Between the oils from the lemon twist, the lemon bitters, and the Cointreau, this is a brightly citrusy cocktail, which makes it all the more refreshing for a hot July day. I think I’m happier with this version than I was the Food52 edition.

Seelbock

  • 1 1/2 oz. rye whiskey (I used Rittenhouse, as I did in the original)
  • 1/2 oz. Cointreau (I don’t know why I preferred Grand Marnier originally; perhaps it was all I had at the moment)
  • 1/4 oz. lemon bitters (measure!)
  • 2 dashes Angostura bitters
  • 4-5 oz. Aventinus doppelbock
  • lemon twist, for garnish
  1. In a mixing glass filled with ice, stir rye, Cointreau, and both bitters.
  2. Strain into champagne flute and top with beer.
  3. Add garnish.
  4. Burp and be happy.

Ad of the Week: Old Overholt

A while back, I mentioned that Old Overholt rye was once bottled at 100-proof. Here, pardon the pun, is proof. Click through to view these in a larger size. oldoverholt-full

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The biggest surprise in this ad might be how few of these bottlings are now “ghost” brands. Of them, only Mt. Vernon rye is currently out of production. The rest are still going, even if some of them are limping along. National Distillers didn’t fare so well; the Beam company bought its assets in 1987.

Don Draper’s no-nonsense old-fashioned for two

I have no idea why I have to special-order Myers Platinum Rum in Providence, but four liquor stores I checked didn’t have it. Installment 3 of the Month of Rum is delayed until after my order arrives on Friday, which in all practicality means until Tuesday of next week. Sorry, rum chums. Meanwhile, rye.

If you’re not caught up on Mad Men, you might want to stop reading right now.

SPOILERS

It happens to all of us, eventually. You’ll be at the country club, at a party hosted by your boss, who’s in the midst of a humiliating midlife crisis. He’ll be the fool in blackface, serenading his new bride, who’s 30 years his junior. Disgusted, you’ll walk away and seek out another old-fashioned. Alas, no bartender will be on duty, and the famous hotelier who’s rooting around behind the bar will declare that he’s on the same mission as you, but to his dismay, there’s no bourbon.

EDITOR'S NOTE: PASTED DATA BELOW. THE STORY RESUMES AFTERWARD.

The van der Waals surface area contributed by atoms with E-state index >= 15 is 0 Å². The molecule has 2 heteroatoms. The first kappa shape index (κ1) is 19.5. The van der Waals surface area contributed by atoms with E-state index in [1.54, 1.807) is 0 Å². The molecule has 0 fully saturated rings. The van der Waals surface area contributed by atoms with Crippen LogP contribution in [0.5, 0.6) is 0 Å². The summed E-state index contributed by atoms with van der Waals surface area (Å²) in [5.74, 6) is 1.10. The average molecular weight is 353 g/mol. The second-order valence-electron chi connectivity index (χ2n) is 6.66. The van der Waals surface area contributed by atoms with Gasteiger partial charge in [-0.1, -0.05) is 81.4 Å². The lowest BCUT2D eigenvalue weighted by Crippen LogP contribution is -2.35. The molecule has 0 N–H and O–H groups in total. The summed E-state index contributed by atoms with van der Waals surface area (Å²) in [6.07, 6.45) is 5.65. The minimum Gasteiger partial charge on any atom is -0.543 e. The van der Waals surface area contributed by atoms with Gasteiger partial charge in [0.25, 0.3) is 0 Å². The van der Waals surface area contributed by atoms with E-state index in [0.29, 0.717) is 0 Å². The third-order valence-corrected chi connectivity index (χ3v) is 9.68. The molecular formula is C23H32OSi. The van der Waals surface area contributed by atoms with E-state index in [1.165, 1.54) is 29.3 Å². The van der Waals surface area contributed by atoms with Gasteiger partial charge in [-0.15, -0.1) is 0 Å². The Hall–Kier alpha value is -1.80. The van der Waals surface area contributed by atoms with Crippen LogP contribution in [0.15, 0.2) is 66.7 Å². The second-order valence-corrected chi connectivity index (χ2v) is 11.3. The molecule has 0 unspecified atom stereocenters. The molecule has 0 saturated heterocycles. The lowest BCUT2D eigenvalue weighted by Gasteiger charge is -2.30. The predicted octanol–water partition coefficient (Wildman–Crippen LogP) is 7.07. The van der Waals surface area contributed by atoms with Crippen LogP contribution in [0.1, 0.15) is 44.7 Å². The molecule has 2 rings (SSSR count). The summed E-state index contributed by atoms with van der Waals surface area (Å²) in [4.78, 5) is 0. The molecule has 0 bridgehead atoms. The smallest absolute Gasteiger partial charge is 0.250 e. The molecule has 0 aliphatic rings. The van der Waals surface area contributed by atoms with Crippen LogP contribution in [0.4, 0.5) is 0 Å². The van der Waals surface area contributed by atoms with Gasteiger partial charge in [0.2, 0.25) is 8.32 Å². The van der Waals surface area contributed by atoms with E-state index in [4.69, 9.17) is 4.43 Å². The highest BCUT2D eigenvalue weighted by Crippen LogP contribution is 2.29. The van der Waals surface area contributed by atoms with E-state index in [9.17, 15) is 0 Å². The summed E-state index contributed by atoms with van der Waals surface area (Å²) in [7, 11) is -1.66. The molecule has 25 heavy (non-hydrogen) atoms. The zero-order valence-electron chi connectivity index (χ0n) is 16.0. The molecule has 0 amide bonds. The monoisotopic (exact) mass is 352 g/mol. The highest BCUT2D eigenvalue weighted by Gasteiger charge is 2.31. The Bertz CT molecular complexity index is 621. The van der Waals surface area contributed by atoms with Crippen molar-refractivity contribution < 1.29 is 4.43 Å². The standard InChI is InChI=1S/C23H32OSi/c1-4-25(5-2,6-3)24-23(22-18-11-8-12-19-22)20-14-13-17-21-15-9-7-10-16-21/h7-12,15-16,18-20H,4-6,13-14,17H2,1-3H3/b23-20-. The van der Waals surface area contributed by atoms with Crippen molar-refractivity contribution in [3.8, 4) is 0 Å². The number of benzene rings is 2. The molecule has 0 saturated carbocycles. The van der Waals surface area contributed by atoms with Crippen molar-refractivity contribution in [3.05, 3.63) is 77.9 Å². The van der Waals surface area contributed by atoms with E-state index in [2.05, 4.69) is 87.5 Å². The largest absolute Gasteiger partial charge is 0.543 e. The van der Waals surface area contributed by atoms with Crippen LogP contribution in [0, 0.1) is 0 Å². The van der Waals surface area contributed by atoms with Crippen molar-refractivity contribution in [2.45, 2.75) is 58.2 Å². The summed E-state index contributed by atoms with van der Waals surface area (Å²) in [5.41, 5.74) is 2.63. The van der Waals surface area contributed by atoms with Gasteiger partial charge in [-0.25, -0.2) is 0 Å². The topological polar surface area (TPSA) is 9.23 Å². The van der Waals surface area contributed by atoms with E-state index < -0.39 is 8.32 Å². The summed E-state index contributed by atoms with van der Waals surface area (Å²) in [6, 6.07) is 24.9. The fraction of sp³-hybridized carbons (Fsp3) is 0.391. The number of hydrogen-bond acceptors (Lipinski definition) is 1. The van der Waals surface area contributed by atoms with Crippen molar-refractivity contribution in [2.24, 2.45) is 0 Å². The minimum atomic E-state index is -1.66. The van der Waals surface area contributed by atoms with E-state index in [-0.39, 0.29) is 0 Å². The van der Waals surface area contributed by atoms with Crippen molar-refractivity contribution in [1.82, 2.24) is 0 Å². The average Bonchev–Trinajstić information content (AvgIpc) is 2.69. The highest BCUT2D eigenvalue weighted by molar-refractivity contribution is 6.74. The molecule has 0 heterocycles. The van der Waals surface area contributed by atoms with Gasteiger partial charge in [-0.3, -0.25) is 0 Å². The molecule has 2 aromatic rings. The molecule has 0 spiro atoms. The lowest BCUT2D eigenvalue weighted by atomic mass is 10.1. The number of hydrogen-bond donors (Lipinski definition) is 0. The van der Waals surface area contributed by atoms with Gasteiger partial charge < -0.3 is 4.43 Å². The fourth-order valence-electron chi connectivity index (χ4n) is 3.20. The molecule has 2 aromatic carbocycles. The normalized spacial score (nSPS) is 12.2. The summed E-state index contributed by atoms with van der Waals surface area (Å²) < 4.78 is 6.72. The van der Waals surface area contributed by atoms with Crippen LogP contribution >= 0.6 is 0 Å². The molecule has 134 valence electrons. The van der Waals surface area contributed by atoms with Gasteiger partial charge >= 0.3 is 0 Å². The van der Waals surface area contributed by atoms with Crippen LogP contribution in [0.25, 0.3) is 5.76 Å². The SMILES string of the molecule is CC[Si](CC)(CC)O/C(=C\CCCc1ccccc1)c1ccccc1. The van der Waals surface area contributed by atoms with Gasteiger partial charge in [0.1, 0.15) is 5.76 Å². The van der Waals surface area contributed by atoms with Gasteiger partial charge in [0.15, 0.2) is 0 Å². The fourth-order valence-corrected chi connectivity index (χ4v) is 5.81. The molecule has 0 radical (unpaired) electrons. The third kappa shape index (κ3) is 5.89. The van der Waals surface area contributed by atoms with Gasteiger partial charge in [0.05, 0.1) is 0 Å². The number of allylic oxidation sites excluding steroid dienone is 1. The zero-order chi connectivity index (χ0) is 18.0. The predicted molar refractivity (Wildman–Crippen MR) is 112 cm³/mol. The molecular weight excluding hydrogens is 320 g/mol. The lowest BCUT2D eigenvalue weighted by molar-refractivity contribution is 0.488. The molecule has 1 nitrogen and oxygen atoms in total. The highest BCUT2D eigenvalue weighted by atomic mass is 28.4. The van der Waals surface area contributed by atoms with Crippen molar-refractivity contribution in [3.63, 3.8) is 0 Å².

With a James Bondian flourish, you’ll leap over the bar, rummage a bit, and find some good Old Overholt. You’ll take a couple of glasses, drop a sugar cube in each, and dash in some bitters. While the bitters soften the sugar cubes, you’ll find any old tall glass behind the bar and fill it about halfway with ice. Free-pour the rye over that, open a bottle of soda water, and splash some in. Muddle the sugar cubes. Roughly thrust a barspoon up and down in the tall glass three times, and then pour the drink, ice included, half into one glass and half into the other.

You’ll drop a wedge of lemon into each glass, then, but you won’t bother stirring the sugar into the drink, probably because you’ll be making out with someone else’s spouse by the time you’d reach the sugary sludge. And you’ll have yourself an old-fashioned rye cocktail. Hand one off to the hotelier and drink up.

At least that’s what you’d do if you were Don Draper, ad man. If you’re Michael Dietsch, sad man, you’ll scratch your head and laugh at how slapdash it all is. And then you’ll ask yourself two questions:

  1. Is a drink made this way any good?
  2. Just what kind of Old Overholt was Don Draper drinking anyway?

As to the first, well, I’m not sure. We don’t have any Old Overholt around, and either no one in Providence is ordering it, or there’s a shortage or something. The one place that reliably has it, hasn’t had it in over a month. I can get Beam Rye, Wild Turkey Rye, and, as I found out today, (ri)1, but not Overholt. I mixed it with the bird. Because the drink is barely stirred, and therefore barely diluted, it was strong. Not unpleasant, but nothing I’d want to drink several of in a day. Now you’re probably saying, “Wait a minute, Dietsch. Turkey’s 101 proof. Of course it was strong! And it’s an unfair comparison, since Overholt is 80. What gives, moron?”

Well, here’s what gives. Today’s Old Overholt is not the same product it once was. Y’see, Old Overcoat used to be, in fact, a 100-proof spirit. And when I asked the rye geeks on eGullet when that changed, the drinks historian David Wondrich told me that Overholt was bottled in bond (at 100 proof) until at least 1980. Which means Don was certainly drinking some hardnosed, 100-proof whiskey, not today’s 80-proof number.

Cardiac glow

photograph by Jennifer Hess

There is something about an old-fashioned
That kindles a cardiac glow;
It is soothing and soft and impassioned
As a lyric by Swinburne or Poe.
There is something about an old-fashioned
When dusk has enveloped the sky,
And it may be the ice,
Or the pineapple slice*,
But I strongly suspect it’s the rye.

–From “A Drink with Something in It,” by Ogden Nash

*Dear God, no.

Dear God, yes.